THE BOSTON School Committee will vote this week on a plan to overhaul its broken system for assigning students to schools, a complicated lottery-based maze that for years has been a source of frustration, waste, and despair.
Scores of protesters at a Boston School Committee meeting in 2009. The city's dysfunctional school-assignment system has long been a source of conflict, anxiety, and waste.
Only a masochist could love the existing arrangement, whose Kafkaesque dysfunction was dissected in a Boston Globe series in 2011. The scale of that dysfunction could be inferred from its effect on a single city block.
Thanks to the school-assignment rules, the Globe found, the 19 children living on Montvale Street in Roslindale were forced to travel a combined 182 miles daily – by car, by bus, and on foot – in order to attend 15 different schools. Multiplied by hundreds of blocks and tens of thousands of children, Boston's system of matching students to schools is financially expensive, physically exhausting, and emotionally draining; it seems almost designed to ensure that few Boston parents are able to send their children to high-quality public schools near where they live.
Would the new plan be an improvement? According to Superintendent Carol Johnson, it will mark "a bold and welcome step forward," one that "finally connects the dots between choice and quality" and, after decades of failure, "puts a priority on helping students attend quality schools close to home."
Sure it will. And then Johnson and Mayor Thomas Menino will team up to win the next season of "Dancing with the Stars."
The proposal being voted on this week, after a year of assessment and scores of public meetings, would scrap the quarter-century-old setup that divides Boston into three vast student-assignment zones.
Instead, as the Globe reports, "a complex algorithm would generate a list of schools from which parents could choose based on a variety of factors, such as distance from school, school capacity, and MCAS performance." For each student, families would be given at least six schools to pick from, four of which would be no worse than of middling quality. But since many Boston students don't live anywhere near a decent public school, the plan acknowledges that the number of schools on their family's list "could be many more."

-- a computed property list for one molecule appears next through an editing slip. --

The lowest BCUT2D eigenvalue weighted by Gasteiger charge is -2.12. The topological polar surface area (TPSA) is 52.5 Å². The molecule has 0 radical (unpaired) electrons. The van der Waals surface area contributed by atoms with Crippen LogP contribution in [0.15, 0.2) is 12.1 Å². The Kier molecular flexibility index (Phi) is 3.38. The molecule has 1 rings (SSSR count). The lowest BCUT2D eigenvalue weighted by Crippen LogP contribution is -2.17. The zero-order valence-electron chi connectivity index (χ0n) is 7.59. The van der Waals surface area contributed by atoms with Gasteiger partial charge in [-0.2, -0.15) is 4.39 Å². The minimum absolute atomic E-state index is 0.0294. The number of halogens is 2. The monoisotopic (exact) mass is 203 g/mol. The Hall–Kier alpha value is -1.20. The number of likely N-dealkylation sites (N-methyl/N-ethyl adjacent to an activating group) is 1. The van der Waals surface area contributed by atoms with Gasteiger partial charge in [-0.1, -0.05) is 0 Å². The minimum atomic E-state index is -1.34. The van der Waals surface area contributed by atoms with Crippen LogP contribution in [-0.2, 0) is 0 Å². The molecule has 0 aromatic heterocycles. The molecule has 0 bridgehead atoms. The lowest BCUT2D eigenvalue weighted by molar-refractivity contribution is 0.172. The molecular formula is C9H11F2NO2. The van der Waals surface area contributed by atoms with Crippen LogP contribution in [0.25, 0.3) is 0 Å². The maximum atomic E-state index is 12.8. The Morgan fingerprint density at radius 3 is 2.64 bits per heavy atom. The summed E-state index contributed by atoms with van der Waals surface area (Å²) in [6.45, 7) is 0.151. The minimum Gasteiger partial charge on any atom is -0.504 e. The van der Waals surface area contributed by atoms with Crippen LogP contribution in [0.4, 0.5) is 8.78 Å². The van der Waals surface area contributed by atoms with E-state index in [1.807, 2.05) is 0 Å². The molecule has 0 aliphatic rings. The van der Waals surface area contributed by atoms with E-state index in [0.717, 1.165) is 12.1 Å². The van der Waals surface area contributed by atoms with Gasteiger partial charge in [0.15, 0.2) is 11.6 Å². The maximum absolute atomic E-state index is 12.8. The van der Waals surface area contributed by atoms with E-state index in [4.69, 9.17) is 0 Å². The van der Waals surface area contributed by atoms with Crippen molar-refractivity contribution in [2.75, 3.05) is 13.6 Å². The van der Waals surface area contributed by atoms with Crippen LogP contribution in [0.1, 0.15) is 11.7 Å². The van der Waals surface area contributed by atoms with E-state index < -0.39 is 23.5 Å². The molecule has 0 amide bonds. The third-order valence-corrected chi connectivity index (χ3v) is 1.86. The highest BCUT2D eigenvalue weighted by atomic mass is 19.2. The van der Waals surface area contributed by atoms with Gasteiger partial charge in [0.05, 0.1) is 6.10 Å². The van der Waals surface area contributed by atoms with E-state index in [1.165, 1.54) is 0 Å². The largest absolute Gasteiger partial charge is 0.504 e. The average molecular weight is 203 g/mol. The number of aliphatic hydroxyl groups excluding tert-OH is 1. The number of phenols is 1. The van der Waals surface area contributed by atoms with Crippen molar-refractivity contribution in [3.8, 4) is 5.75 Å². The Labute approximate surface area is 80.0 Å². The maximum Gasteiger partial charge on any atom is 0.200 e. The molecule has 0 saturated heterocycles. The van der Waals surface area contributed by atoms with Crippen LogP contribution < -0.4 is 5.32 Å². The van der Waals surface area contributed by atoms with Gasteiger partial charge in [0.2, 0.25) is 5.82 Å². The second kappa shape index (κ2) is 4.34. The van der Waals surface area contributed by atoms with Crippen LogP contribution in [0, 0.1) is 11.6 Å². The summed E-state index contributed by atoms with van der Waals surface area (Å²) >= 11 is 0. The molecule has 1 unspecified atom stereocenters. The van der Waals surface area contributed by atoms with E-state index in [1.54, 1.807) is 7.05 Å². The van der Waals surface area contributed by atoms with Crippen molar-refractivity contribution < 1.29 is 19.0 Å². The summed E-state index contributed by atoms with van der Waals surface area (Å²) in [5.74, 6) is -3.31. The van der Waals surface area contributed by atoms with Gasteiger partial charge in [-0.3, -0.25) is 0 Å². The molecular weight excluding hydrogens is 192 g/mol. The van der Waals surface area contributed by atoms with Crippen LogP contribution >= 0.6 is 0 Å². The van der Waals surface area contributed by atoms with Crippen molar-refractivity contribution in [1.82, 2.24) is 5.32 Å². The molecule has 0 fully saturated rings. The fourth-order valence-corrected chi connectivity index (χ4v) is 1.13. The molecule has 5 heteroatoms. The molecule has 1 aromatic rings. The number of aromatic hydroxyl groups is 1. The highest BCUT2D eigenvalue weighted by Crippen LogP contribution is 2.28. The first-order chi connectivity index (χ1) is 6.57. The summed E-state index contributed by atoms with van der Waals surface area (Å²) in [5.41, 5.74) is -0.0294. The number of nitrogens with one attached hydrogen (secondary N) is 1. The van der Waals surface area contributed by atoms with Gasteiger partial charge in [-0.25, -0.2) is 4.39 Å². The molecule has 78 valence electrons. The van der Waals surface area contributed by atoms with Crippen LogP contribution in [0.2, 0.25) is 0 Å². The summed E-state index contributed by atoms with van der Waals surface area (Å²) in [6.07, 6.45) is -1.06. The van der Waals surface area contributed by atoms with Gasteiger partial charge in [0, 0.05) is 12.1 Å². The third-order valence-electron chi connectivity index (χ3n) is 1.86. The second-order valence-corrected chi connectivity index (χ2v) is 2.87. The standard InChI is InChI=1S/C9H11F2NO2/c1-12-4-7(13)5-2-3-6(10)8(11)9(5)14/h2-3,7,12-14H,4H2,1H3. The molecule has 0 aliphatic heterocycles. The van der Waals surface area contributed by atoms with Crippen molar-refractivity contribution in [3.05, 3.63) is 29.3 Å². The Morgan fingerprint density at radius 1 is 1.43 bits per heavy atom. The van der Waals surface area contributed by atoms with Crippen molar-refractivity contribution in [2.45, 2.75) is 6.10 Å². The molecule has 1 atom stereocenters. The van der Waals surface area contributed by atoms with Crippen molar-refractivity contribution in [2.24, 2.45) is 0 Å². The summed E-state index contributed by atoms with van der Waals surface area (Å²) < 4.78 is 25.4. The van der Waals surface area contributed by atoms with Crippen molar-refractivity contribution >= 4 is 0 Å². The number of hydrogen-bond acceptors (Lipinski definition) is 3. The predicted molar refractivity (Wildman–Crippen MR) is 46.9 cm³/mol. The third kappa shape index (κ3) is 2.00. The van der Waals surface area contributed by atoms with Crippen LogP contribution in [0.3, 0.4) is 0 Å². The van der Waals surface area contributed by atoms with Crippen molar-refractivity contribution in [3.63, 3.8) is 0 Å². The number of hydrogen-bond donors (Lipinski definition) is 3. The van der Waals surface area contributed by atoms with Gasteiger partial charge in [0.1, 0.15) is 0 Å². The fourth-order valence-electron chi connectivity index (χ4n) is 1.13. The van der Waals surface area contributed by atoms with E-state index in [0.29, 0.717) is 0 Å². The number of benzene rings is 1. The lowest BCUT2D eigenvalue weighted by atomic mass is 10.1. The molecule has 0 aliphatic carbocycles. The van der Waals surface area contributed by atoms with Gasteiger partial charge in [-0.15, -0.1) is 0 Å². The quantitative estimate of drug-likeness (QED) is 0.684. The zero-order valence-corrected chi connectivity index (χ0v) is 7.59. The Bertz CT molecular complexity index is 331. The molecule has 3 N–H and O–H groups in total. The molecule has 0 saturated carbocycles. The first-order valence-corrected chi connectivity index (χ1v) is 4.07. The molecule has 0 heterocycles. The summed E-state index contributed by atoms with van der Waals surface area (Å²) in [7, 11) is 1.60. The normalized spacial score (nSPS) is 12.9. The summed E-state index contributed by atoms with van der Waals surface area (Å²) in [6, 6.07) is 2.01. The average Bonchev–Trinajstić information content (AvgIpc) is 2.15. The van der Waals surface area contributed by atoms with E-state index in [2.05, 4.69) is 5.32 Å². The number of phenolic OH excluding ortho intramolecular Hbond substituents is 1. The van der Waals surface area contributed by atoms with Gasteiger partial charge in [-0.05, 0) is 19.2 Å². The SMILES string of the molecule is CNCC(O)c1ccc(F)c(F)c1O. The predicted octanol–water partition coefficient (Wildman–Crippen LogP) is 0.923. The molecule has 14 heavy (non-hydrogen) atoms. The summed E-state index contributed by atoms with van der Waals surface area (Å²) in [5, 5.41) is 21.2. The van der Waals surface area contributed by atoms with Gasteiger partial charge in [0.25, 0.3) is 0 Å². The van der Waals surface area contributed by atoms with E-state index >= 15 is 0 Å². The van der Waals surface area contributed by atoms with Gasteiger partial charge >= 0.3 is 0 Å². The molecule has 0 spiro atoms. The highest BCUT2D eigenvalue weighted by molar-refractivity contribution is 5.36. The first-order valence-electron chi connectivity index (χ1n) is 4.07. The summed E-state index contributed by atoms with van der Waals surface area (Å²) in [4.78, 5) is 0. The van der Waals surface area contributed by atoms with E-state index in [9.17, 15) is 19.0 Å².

The question we should be asking isn't whether government officials in Boston have finally figured out a better way to assign students to schools. It is why anyone still imagines that something as crucial as children's schooling should be controlled by government officials in the first place.
In what other area are parents so passive? Children need to be fed as much as they need to be schooled. Indeed, even more so: Eating is a matter of life and death. Yet ordinary mothers and fathers somehow manage to meet that grave responsibility without the benefit of a government-approved plan that divides the city into "grocery-assignment zones" and tells each household where it may shop. Kids also need to be clothed, yet when was the last time city officials had to devise a "complex algorithm" that would "finally connect the dots between choice and quality" so that parents could provide growing children with shirts, pants, and shoes?
"Public education is the Soviet agriculture of American life," Charles Murray once wrote. When it comes to the myriad goods and services produced by the private sector – from cars to coffee to computers – not only are supplies plentiful, but quality, convenience, and innovation are routine. But when it comes to government-run schools, which are dominated by politics and guaranteed a captive customer base, the blessings of competition are all but unknown.
The problem with public schools, in Boston and elsewhere, is government compulsion. Soviet citizens learned the hard way what to expect when government runs the farms and operates the grocery stores: long lines, poor quality, empty shelves. Why should we expect anything different from public education? Government runs the schools, hires the teachers, sets the curriculum – and assigns the students. Of course the result is dysfunction and controversy.
What Boston's public schools need isn't a better top-down plan. It isn't a new, more complex algorithm. They need to be liberated. The education of children – like the clothing and feeding of children – should be entrusted to parents, not to politicians. Government education should be as unthinkable as government religion. Separation of church and state is a cardinal American value. Why haven't we figured out by now that separation of school and state should be too?
(Jeff Jacoby is a columnist for The Boston Globe.)
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